# I Does an inverse Riemann exist?

Tags:
1. Apr 11, 2016

### smilodont

I already googled this but I did not find a definite answer. Is there such a thing as a 'inverse riemann'? Specifically, where you invert the start number to be at the top of the riemann symbol and then decrement down to the end value which is on the bottom of the riemann symbol?

2. Apr 11, 2016

### mathman

Thereis nothing special about the integral you described. Switching the end points simply means changing the sign of the integral.

3. Apr 11, 2016

### smilodont

Ok, explain what you mean. I had never seen that before.

4. Apr 11, 2016

### WWGD

Do you mean $g(x):= \int_a^x f(t)dt$ , where x is a variable?

5. Apr 12, 2016

### mathman

$\int_a^bf(x)dx=-\int_b^af(x)dx$

6. Apr 12, 2016

### zinq

Smilodont: The name "Riemann" is associated with so many concepts that it would help a lot if you spelled out what you mean in some detail.

7. Apr 12, 2016

### smilodont

∑ is a riemann. You pointed out an integral. They are similar but not the same. I am talking about the riemann sum. hope that clarifies.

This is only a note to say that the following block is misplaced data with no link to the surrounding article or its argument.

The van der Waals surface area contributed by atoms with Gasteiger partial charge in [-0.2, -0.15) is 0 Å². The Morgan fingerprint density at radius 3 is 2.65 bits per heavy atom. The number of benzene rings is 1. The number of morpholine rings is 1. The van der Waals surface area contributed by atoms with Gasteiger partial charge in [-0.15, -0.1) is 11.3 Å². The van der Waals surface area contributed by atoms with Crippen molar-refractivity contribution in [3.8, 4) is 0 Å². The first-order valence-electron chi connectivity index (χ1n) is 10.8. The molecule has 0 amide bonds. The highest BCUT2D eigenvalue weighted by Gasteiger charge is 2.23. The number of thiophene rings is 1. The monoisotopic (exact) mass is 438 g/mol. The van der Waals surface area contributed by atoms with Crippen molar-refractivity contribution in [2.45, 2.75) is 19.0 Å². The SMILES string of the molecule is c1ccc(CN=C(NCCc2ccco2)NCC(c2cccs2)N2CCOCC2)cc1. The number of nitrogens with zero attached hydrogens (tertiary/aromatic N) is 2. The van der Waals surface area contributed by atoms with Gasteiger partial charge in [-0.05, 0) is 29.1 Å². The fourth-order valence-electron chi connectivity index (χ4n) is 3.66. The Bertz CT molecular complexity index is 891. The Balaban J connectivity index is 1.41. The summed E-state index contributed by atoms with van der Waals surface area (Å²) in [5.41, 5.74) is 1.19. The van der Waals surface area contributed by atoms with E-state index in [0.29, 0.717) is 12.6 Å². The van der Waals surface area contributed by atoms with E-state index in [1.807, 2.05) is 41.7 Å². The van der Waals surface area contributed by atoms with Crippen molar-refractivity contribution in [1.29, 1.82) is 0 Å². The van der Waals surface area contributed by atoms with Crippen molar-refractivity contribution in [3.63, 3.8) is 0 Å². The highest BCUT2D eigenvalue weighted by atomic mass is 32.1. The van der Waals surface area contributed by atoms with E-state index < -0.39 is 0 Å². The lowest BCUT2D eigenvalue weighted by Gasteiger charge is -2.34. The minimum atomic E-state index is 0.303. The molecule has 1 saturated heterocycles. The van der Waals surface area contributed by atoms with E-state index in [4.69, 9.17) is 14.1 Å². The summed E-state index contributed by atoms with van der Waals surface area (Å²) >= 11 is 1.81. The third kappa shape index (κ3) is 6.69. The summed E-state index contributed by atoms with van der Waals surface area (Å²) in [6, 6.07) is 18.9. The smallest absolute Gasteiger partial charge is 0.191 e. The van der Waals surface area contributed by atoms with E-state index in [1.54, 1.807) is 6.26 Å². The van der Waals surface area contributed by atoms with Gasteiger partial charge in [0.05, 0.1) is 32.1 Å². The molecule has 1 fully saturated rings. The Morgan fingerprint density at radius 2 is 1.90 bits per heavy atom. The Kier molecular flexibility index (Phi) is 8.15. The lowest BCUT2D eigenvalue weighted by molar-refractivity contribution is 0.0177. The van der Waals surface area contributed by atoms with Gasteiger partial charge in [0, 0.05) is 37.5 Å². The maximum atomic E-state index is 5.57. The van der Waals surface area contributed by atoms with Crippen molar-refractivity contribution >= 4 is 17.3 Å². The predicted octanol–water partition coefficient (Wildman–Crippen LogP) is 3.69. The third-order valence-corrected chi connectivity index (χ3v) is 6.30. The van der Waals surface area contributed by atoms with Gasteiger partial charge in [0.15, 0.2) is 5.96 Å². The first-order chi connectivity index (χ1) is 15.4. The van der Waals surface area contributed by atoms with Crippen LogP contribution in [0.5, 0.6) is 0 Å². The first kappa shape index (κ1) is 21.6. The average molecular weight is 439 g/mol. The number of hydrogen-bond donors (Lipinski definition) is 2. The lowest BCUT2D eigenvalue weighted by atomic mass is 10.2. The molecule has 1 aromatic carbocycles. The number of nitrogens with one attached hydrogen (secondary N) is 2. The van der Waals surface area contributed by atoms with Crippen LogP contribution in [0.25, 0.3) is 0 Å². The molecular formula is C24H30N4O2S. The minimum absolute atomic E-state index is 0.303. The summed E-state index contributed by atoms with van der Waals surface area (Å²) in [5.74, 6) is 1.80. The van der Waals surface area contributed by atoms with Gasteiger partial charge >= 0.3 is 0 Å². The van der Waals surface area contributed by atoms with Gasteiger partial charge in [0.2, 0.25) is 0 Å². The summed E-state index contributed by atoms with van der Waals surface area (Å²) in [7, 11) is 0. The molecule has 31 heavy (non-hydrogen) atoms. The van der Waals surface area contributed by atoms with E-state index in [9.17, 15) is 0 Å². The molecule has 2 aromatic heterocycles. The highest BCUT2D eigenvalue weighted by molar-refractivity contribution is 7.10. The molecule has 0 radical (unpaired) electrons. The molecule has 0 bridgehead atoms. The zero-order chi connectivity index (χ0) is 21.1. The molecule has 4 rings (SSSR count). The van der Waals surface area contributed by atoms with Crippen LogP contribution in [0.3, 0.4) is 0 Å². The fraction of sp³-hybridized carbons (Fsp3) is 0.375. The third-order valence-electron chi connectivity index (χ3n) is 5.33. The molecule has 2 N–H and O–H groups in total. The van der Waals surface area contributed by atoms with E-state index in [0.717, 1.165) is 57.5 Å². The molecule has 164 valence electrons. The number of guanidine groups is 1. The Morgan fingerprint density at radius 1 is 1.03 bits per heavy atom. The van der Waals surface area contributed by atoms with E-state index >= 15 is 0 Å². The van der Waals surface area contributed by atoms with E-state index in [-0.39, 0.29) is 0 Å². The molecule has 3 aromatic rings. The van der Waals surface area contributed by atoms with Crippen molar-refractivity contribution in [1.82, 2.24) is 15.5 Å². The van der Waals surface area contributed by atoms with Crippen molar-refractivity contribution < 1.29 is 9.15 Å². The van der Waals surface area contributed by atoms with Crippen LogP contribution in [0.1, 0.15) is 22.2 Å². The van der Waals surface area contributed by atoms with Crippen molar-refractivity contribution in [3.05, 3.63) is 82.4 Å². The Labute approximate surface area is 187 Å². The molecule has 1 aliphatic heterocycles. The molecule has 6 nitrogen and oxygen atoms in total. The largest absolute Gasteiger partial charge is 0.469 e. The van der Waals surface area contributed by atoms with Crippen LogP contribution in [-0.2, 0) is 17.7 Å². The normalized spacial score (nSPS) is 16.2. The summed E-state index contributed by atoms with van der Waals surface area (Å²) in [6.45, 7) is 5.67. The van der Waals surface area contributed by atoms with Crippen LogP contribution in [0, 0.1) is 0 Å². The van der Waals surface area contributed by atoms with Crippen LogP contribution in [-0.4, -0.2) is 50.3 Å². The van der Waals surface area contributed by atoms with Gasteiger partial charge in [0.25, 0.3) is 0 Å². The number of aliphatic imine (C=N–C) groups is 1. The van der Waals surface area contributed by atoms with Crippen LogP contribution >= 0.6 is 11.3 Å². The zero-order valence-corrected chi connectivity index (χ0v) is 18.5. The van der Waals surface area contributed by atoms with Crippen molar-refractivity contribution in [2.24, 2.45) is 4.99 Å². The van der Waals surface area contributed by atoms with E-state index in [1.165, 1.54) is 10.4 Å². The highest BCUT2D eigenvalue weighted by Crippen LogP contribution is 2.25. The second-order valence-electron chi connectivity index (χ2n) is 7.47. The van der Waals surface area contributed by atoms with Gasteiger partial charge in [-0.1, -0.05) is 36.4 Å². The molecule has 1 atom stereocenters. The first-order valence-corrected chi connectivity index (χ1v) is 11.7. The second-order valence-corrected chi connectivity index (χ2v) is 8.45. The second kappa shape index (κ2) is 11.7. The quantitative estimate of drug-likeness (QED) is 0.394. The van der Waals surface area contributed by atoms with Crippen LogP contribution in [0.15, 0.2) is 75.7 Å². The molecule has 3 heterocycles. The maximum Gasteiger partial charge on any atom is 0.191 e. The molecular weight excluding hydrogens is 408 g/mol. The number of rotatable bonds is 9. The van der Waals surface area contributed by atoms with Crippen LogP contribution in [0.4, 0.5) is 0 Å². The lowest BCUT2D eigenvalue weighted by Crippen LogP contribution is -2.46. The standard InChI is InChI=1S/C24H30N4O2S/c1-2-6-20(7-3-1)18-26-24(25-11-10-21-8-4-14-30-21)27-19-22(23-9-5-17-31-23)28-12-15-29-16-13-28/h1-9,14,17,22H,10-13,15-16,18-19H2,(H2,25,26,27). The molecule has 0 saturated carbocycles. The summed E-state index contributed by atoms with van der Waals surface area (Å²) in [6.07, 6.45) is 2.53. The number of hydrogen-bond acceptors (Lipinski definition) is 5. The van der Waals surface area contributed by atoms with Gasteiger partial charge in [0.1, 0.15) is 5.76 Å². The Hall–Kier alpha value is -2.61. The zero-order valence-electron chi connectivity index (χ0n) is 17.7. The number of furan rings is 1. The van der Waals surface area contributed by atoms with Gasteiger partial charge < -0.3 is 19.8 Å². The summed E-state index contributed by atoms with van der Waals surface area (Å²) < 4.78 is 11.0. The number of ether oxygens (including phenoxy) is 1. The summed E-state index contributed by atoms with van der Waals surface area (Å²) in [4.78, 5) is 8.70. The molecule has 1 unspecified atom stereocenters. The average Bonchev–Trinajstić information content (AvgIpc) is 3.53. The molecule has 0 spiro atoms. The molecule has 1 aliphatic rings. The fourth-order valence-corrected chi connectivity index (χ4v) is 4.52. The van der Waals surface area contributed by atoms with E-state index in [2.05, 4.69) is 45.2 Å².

8. Apr 13, 2016

### mathman

Riemann sum is used as approximation to Riemann integral. In that context what exactly is your question?

9. Apr 13, 2016

### smilodont

i am interested in the ∑ use. i was confused in calling it a riemann sum. too long since college. it's a summation symbol. what i was interested in is if you can put the higher value on the bottom and lower value on the top. If so, is that viewed as indicating you wish to decrement from the value at the top to the value at the bottom?

10. Apr 14, 2016

### Staff: Mentor

No, the symbol ∑ represents a sum or summation. As far as I know there is no such thing as "a riemann," short of being a reference to someone with that name.
A summation typically looks something like this:
$$\sum_{j = 1}^n a_j$$
The index starts at the value at the bottom and increases up through the upper value above the summation symbol. I've never seen a summation where the index was decremented, and I don't think there is any commonly used notation to indicate this.